Sunday, March 17, 2019

Coffee Caste 

"In this rare image of a 17th-century coffee-house, wigged men sit on benches with newspapers and cups of coffee, while a maid serves behind the bar." the British Library.

On a sunny, refreshingly crisp Saturday morning when I had just successfully completed a simple bit of grown-up financial business, I decided to treat myself to a milky coffee and maybe a sweet pastry. I stopped at a pleasant Starbucks on the corner which had a great window seat for people watching. Thanks to Thorstein Veblen I began to wonder if I was implicated in a plague of societal inequity. Thanks Thorstein.

There’s a strange class politics to coffee that everyone recognizes but no one talks about. I guess that’s because no one has to. We all know and understand this market driven social experiment. I like to think I’m a wonderful magnanimous egalitarian who always only thinks the best of his fellow man. If you’re laughing right know, then you obviously know me well. Of course I’m not that person. I don’t feel too bad about it. Not even Ghandi was that kind of person.
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Monday, March 11, 2019

Seen in February… 

Remembering a divorce from the animated short Weekends. Image via Gigazine

The shortest month apparently also yielded the shortest list of films. I think I spent more time napping and rewatching old comforts to make note of here (for instance, bingeing on all eight of the Harry Potter series). Here is what I did see.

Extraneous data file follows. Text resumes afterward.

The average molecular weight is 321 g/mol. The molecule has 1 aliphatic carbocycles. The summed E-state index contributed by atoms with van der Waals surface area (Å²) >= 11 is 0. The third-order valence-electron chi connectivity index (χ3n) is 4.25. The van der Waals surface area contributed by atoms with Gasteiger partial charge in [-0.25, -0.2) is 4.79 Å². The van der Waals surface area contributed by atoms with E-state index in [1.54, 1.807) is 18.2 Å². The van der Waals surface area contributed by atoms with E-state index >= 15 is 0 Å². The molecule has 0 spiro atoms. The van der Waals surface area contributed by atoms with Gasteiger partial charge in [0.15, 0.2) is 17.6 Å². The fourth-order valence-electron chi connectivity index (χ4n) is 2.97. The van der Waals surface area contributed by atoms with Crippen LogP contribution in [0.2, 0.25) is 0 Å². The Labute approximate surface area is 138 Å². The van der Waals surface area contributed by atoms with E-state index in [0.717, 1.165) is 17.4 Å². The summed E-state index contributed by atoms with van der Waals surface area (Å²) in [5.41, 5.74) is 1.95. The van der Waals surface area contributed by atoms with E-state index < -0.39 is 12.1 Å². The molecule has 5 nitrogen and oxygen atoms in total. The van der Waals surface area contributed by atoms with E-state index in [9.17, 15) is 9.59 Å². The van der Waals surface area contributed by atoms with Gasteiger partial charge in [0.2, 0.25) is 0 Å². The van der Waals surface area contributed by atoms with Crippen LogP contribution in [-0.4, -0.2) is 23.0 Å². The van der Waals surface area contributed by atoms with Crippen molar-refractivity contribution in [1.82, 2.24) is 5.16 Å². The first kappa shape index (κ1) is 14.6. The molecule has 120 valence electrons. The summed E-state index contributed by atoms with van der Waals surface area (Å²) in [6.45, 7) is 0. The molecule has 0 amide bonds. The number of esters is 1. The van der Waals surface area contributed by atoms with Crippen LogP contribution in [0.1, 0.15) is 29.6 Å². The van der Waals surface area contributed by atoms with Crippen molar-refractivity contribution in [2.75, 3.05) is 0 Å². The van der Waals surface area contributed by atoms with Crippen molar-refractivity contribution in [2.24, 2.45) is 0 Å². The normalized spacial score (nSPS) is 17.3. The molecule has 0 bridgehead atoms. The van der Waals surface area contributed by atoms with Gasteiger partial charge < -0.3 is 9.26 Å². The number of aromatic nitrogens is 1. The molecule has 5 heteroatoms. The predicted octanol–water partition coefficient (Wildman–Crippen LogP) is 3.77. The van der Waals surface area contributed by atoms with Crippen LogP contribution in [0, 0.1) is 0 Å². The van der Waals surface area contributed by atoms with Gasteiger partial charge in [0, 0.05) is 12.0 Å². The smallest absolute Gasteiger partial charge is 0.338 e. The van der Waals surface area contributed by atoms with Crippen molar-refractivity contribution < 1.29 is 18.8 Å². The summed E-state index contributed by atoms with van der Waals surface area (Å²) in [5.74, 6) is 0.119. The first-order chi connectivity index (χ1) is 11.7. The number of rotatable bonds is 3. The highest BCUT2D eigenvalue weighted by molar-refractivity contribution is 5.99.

Oscar Shorts: Live Action

This collection of live action short films that had been nominated for the Academy Awards were all uniquely frightening and veered heavily towards endangered children as an unconscious theme. Two French Canadian films were nominated and while one was a thoughtful piece about lost and unrequited love (Marguerite), the other (Fauve) gave us two bored young boys playing lazily around an industrial site until something goes wrong. A Spanish film (Mother) plays out entirely in a small apartment over a few minutes of a phone call from a lost child on a faraway beach that would be the panic of anybody.The British nominee (Detainment) re-enacts the harrowing transcripts of two boys who led an infant from a local shopping mall to the train tracks where, inexplicably, they murder the tot. This film, though short was almost unbearable to watch and the young actors who portrayed the boys were incredible. The winning short, Skin, from the USA was an ugly look into the family life of a racist but whenever I outlined the plot to anyone they guessed the outcome because the story had all the subtlety of MAGA hat.

A mom loves her little dumpling in Bao. Image via The Movie DB

Oscar Shorts: Animation